consnet order or court order
consent arrangement or court order will specify the time that the children are to spend with each parent.
Some of the most common disputes that we see involving parenting concerns what is commonly known as visitation rights; in other words, who has the children and when.
Often a consent arrangement or court order will specify a schedule for the time that the children are to spend with each parent but unfortunately the parent’s lives (and those of the children) don’t always fit within Court prescribed parameters.
Best visitation schedule for shared custody?
Typical arrangements might call for one parent to have the children every alternate weekend, perhaps one night mid week and alternate holiday periods. For most people, such a regulated schedule cannot always be adhered to. Special events and emergencies may call for the need to change these times.
This sounds reasonable but if your ex-spouse is one who insists upon living by the book and will not budge when you want to make a time change, it causes problems. It is not easy to overcome this difficulty however there are ways to handle an inflexible ex-spouse.
The following tips can help to reduce the disputes and maximise the opportunity to be flexible about parenting times.
Adhere to the schedule as best you can because it is important not to disrupt the children’s sense of continuity. It is hard enough for kids to go back and forth between their parents – changing times can make it even more difficult. Children need a routine and they need order. You are likely to find that if you are insisting upon flexibility regularly your ex-spouse may become even more inflexible.
Assuming that you are constant with the schedule as far as possible and your ex-spouse won’t “give” – what do you do? This is where negotiation and diplomacy skills come to the fore. Just because the marriage is over, raising the children isn’t, so here are some suggestions:
Letters - If your ex-spouse is inflexible, try writing kind and thoughtfully worded letters that reflect your requests. A spoken dialogue on the subject may spark an altercation. Respectful correspondence could be a great start – assertive is fine; aggressive is not.
Conversations - If you do contact your ex-spouse regarding any changes by telephone or in person, be polite and courteous at all times, especially if he or she isn’t. This approach could play a major factor in getting you what you want.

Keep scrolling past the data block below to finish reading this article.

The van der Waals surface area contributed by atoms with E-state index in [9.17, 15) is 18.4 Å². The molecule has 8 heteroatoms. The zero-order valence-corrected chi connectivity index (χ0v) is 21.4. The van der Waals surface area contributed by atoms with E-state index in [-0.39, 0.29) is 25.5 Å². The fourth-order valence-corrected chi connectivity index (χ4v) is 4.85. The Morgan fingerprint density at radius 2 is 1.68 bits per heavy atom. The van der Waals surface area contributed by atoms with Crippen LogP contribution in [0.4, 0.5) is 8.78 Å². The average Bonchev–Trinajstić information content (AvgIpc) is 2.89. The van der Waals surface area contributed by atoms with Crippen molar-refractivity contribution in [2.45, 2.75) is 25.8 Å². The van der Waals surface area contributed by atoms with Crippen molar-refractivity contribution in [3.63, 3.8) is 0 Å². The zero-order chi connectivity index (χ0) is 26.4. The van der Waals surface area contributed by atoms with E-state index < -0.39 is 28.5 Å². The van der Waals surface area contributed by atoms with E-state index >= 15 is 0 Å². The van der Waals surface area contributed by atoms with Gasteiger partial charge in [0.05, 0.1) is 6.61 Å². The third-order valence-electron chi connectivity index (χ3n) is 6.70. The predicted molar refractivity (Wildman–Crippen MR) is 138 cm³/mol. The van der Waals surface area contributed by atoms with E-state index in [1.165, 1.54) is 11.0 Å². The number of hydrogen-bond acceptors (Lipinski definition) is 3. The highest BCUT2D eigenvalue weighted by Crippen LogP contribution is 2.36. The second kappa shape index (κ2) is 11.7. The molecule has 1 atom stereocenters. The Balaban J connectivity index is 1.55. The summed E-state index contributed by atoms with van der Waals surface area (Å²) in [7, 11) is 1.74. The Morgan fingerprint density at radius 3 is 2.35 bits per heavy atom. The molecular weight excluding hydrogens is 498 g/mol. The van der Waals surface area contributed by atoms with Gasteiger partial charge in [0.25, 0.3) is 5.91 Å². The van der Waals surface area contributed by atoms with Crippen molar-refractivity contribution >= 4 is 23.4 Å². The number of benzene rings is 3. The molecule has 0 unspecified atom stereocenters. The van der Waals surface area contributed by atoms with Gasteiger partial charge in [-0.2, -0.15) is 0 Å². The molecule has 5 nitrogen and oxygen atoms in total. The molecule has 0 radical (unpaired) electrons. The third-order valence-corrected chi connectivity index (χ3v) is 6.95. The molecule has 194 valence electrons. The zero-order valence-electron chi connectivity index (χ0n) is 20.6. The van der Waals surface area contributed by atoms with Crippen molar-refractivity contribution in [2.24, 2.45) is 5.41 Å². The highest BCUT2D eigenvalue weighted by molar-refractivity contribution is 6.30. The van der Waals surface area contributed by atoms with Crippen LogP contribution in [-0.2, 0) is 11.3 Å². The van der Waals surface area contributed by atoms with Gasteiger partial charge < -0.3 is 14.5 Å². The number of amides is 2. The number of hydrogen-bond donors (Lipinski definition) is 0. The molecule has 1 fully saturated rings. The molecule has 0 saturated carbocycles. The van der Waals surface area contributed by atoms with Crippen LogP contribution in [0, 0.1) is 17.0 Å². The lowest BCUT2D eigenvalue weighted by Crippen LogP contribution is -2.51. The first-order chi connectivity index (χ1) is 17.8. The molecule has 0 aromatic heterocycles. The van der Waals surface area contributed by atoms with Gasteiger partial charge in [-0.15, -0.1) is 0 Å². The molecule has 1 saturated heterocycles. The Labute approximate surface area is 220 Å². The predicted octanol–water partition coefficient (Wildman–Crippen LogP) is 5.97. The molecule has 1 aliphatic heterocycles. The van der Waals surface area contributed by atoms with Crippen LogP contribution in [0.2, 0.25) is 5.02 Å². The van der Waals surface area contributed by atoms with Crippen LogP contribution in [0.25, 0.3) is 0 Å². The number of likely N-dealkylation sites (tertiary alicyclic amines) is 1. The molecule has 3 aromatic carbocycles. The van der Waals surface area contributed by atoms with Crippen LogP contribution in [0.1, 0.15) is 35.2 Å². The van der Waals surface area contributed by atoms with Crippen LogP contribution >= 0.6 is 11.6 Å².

If letters and calm conversations don’t work, try a bartering system. Some type of trade off can be very effective. Issue your ex-spouse a “credit” (put in it writing) for the time slot that he or she is changing for you in exchange of a time that he or she may want from you in the future. Let your ex-spouse “bank” these credits and utilise them. If you adopt this system you must practice what you preach.
You will have to be flexible when asked to redeem these credits. This approach enables the other parent to feel as though he or she is getting something in return for being flexible and getting it right away. With credits in the “bank” your ex-spouse is likely to feel a sense of power rather than being imposed upon. Don’t ask to trade too often – abusing the process will cause it to fail.
You may need to contact your lawyer if the above procedures don’t resolve the issue. You may need to do so if there is an extended period in which your ex-spouse won’t make any reasonable schedule changes. Using the legal process to overcome these difficulties can be stressful and costly and it is best to exhaust the other options we have recommended beforehand if you can.
Disclaimer : This article provides basic information only and is not a substitute for a professional or legal advice. It is prudent to obtain legal advice from a family lawyer.